Doorstop, Beijing

  • Transcript, E&OE
Subjects: 16th Joint Ministerial Economic Commission, Australia-China trade relationship, Chinese investment in Australia, Chinese joining CPTPP.

Minister for Trade, Don Farrell: All right, thank you very much for coming along this late in the evening in Beijing. I've just finished our final meeting with my trade counterpart here in Beijing. We had a very warm and constructive and I have to say, candid meeting at which we both raised issues of concerns to our respective countries. I came here to create a pathway to normalise our trade and economic relationship with China. I raised with Minister Wang each of the remaining impediments that need to be resolved in order to achieve this pathway. I'm very pleased to confirm that we agreed to step up dialogue under our Free Trade Agreement and other platforms to resolve our outstanding issues. We also discussed the World Trade Organisation disputes, and I was very pleased to get reassurance, that our agreement reached recently on barley is on track. I also reiterated that we expect a similar process to be followed with the WTO dispute in respect to Australian wine. I also took the opportunity to raise the consular cases of Cheng Lei and Yang Hengjun with the Minister.

I invited Minister Wang to visit Australia and I'm very pleased to say that he has accepted my invitation so that we can continue to build on the positive momentum of our trade relationships, and our discussions today. We will also see one another in a couple of weeks at the APEC meeting in Detroit. Thank you very much and fire away with your questions.

Journalist: So what's the situation with the Chinese Foreign Minister? Is he visiting Australia? And if so, will he visit your vineyard in South Australia?

Minister for Trade: The Foreign Minister?

Journalist: The Chinese Foreign Minister.

Minister for Trade: Look, I think it would be unlikely for him to visit my vineyard, but, of course, if he comes to Australia and he'd be most welcome to come to Adelaide. I was reporting on comments in a Chinese newspaper this morning. Discussions would continue about a time and a place for any such visit.

Journalist: What's DFAT's advice, though, I mean the invitation has obviously been extended, DFAT must know whether he's coming or not. What is the situation?

Minister for Trade: Discussions are underway about a time and a place when the Chinese Foreign Minister would come to Australia.

Journalist: Minister, at the start of the trip, the end of the year was discussed as a possible time frame for the pathway that you described. Is that reflected in your talks with your counterpart?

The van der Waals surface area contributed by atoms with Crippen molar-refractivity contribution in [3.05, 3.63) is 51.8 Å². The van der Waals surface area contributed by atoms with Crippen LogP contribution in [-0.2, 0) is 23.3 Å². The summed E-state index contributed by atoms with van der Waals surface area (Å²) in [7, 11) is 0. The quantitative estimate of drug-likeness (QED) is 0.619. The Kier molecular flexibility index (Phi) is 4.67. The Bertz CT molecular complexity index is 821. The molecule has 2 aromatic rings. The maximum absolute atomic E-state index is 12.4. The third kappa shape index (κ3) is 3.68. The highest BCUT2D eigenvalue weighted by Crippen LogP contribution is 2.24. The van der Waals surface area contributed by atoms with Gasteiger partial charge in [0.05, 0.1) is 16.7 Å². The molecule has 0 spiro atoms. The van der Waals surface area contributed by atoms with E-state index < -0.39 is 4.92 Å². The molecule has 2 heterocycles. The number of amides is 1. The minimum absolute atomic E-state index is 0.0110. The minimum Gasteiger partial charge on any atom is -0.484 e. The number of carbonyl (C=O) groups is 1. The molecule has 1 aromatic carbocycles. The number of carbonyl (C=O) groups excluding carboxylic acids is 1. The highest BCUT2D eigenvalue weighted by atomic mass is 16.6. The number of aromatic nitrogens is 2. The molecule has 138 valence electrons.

Minister for Trade: They were very positive discussions, as I said. A whole lot of movement has started already. We've seen coal come back into China, we've seen copper concentrates come back into China, we've seen cotton come back into China. We've got a pathway for resolving the WTO barley dispute, and we've indicated to the Chinese that we see that as a process for delivering on the issue of wine. I'm confident that as a result of our face-to-face meetings - and remember this is the first face-to-face meeting in more than four years between an Australian Trade Minister and a Chinese Trade Minister - that we are well on the way to resolving all of our outstanding impediments.

Journalist: Minister did you discuss the CPTPP?

Minister for Trade: Yes, we did. We discussed that. The Chinese Minister indicated that they would like to be considered for accession to the CPTPP. I indicated that we still hadn't finally resolved the issue of the United Kingdom's accession. We do believe that that's imminent, but it still hasn't been finally resolved. Of course, accession to that agreement requires the consent of all the parties.

Journalist: Was there any request from the Chinese side on what they expect Australia to give in return for the trade sanctions of barley and the trade sanctions of wine and as you mentioned, coal. Specifically, the Chinese have been very clear that they want more investment access to Australia. The Deputy Prime Minister said that they were considering restrictions on investments into, say, lithium and nickel and other critical minerals. Did you have discussions about the availability of those sectors for Chinese investment?